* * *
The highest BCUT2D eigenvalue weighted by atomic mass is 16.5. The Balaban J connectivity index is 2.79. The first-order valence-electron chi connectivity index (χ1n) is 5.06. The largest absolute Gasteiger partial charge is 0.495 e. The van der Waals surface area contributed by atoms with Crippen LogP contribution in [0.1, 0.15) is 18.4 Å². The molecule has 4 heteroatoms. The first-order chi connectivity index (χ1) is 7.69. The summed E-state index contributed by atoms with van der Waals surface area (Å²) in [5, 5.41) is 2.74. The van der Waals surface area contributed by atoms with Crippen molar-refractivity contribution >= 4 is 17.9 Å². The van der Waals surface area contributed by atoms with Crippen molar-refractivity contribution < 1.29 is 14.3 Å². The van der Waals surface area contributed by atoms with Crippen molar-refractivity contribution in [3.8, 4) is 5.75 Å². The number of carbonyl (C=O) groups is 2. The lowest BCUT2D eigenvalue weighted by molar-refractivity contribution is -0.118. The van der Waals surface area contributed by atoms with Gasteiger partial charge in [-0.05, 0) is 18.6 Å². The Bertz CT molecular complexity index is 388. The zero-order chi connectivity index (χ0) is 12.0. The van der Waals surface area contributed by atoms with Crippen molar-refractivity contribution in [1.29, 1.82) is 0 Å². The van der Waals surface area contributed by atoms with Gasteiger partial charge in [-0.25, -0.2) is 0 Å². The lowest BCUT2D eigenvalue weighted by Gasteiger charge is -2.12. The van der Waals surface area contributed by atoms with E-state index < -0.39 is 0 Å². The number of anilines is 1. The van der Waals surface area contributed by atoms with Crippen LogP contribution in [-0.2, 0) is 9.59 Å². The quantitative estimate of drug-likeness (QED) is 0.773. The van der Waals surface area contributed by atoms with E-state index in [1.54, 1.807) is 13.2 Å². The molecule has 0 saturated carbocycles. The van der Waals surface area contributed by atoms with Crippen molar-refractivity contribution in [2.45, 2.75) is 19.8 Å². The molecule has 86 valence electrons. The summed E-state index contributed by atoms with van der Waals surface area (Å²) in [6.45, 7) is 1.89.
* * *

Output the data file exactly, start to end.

The highest BCUT2D eigenvalue weighted by atomic mass is 16.5. The Balaban J connectivity index is 2.79. The first-order valence-electron chi connectivity index (χ1n) is 5.06. The largest absolute Gasteiger partial charge is 0.495 e. The van der Waals surface area contributed by atoms with Crippen LogP contribution in [0.1, 0.15) is 18.4 Å². The molecule has 4 heteroatoms. The first-order chi connectivity index (χ1) is 7.69. The summed E-state index contributed by atoms with van der Waals surface area (Å²) in [5, 5.41) is 2.74. The van der Waals surface area contributed by atoms with Crippen molar-refractivity contribution >= 4 is 17.9 Å². The van der Waals surface area contributed by atoms with Crippen molar-refractivity contribution < 1.29 is 14.3 Å². The van der Waals surface area contributed by atoms with Crippen molar-refractivity contribution in [3.8, 4) is 5.75 Å². The number of carbonyl (C=O) groups is 2. The lowest BCUT2D eigenvalue weighted by molar-refractivity contribution is -0.118. The van der Waals surface area contributed by atoms with Gasteiger partial charge in [-0.05, 0) is 18.6 Å². The Bertz CT molecular complexity index is 388. The zero-order chi connectivity index (χ0) is 12.0. The van der Waals surface area contributed by atoms with Crippen molar-refractivity contribution in [1.29, 1.82) is 0 Å². The van der Waals surface area contributed by atoms with Gasteiger partial charge in [-0.25, -0.2) is 0 Å². The lowest BCUT2D eigenvalue weighted by Gasteiger charge is -2.12. The van der Waals surface area contributed by atoms with E-state index < -0.39 is 0 Å². The number of anilines is 1. The van der Waals surface area contributed by atoms with Crippen LogP contribution in [-0.2, 0) is 9.59 Å². The quantitative estimate of drug-likeness (QED) is 0.773. The van der Waals surface area contributed by atoms with E-state index in [1.54, 1.807) is 13.2 Å². The molecule has 0 saturated carbocycles. The van der Waals surface area contributed by atoms with Crippen molar-refractivity contribution in [2.45, 2.75) is 19.8 Å². The molecule has 86 valence electrons. The summed E-state index contributed by atoms with van der Waals surface area (Å²) in [6.45, 7) is 1.89.